OECD acts to axe tax gaps

New proposals to stop multinational companies dodging tax were published on Tuesday. Here’s the lowdown on what’s going on…

Heather Self

The first formal proposals aimed at creating a single set of international tax rules and preventing multinational companies from artificially shifting profits to low-tax jurisdictions were published on 16 September by the Organisation for Economic Cooperation and Development (OECD). The Explanatory Statement gives an overview of the proposals.

Attempts by major companies to reduce their tax bills are not new, but the increasing globalisation of business, and the impetus of the global financial crisis, has brought the issue into sharp focus.

Stories of the low tax bills of companies such as Apple, Google and Starbucks have led many to conclude that the international tax system is not fit for purpose in the 21st century: the Base Erosion and Profit Shifting project – known as the BEPS Project – is a co-ordinated attempt to address the issues. It was started by the G20 countries at their meeting in 2012 and will continue until the end of 2015. The background to the project is explained here

The proposals can be divided into three main categories.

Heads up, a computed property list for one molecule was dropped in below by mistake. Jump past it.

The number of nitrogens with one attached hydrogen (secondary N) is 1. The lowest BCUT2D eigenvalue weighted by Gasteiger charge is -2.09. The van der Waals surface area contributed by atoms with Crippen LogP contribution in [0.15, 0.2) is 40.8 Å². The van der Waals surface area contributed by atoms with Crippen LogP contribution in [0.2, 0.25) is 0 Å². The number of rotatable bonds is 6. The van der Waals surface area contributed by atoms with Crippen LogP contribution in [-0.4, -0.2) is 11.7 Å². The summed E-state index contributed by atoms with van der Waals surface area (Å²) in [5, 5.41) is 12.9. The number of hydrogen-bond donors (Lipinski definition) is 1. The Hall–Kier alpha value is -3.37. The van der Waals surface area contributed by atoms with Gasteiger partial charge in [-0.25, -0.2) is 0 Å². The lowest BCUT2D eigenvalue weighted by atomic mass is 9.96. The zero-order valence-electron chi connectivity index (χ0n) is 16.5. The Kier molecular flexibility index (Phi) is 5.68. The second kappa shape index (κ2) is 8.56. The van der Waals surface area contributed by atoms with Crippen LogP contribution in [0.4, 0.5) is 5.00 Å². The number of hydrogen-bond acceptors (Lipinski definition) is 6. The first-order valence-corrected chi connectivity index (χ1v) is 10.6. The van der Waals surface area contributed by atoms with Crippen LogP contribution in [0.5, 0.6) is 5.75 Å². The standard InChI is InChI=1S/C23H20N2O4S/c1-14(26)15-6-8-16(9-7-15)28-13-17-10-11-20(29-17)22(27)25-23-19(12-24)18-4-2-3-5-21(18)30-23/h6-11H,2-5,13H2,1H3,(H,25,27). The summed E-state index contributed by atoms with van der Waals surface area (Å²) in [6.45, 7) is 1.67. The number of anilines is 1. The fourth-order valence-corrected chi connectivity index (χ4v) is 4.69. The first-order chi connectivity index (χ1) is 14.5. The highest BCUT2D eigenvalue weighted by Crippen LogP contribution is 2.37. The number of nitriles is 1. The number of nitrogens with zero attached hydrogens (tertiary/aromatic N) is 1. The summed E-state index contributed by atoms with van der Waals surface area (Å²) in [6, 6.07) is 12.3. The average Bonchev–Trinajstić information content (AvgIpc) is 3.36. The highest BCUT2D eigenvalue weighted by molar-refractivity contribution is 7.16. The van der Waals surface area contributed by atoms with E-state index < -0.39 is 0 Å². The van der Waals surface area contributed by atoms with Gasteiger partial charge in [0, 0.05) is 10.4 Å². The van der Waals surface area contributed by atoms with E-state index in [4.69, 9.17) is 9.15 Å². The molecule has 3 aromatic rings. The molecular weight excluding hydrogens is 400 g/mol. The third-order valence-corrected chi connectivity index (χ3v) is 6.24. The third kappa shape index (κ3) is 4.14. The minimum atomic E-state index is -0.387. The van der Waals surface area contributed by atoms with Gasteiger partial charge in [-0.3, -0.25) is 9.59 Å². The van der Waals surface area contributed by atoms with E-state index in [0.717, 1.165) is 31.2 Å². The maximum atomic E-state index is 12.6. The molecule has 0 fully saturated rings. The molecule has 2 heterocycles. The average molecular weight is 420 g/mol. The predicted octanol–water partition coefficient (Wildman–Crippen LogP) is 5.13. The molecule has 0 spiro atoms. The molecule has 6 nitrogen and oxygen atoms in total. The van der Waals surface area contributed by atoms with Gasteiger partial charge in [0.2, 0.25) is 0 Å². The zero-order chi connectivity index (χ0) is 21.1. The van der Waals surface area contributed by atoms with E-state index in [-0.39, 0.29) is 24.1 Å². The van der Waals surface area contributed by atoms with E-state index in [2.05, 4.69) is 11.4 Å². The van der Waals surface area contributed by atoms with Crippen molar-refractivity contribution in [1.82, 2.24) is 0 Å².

First, there is transparency: tax authorities around the world need information in order to be able to determine whether a company is paying the right amount of tax in each country where it operates. One of the proposals published on 16 September is for improved transfer pricing documentation and a template for country-by-country reporting.

The second area is income which has not been taxed anywhere – the problem of “double non-taxation”. Technical proposals to prevent the abuse of tax treaties and the use of complex hybrid mismatch arrangements were also published on 16 September.

The final area looks at whether profits are being allocated correctly between countries, with a particular focus on the tax challenges of the digital economy. Achieving consensus on the details of these proposals will be difficult, and businesses are concerned that the final rules may lead to increased costs of compliance, and possible double taxation if countries disagree on where tax should be paid.

Further papers will be published in 2015, on topics such as interest deductibility and the need for effective dispute resolution. This is a hugely complex project, which will have implications for any company involved in international business. It remains to be seen whether the OECD can bring it to a successful conclusion within the very demanding timetable.

Heather Self is a tax partner at Pinsent Masons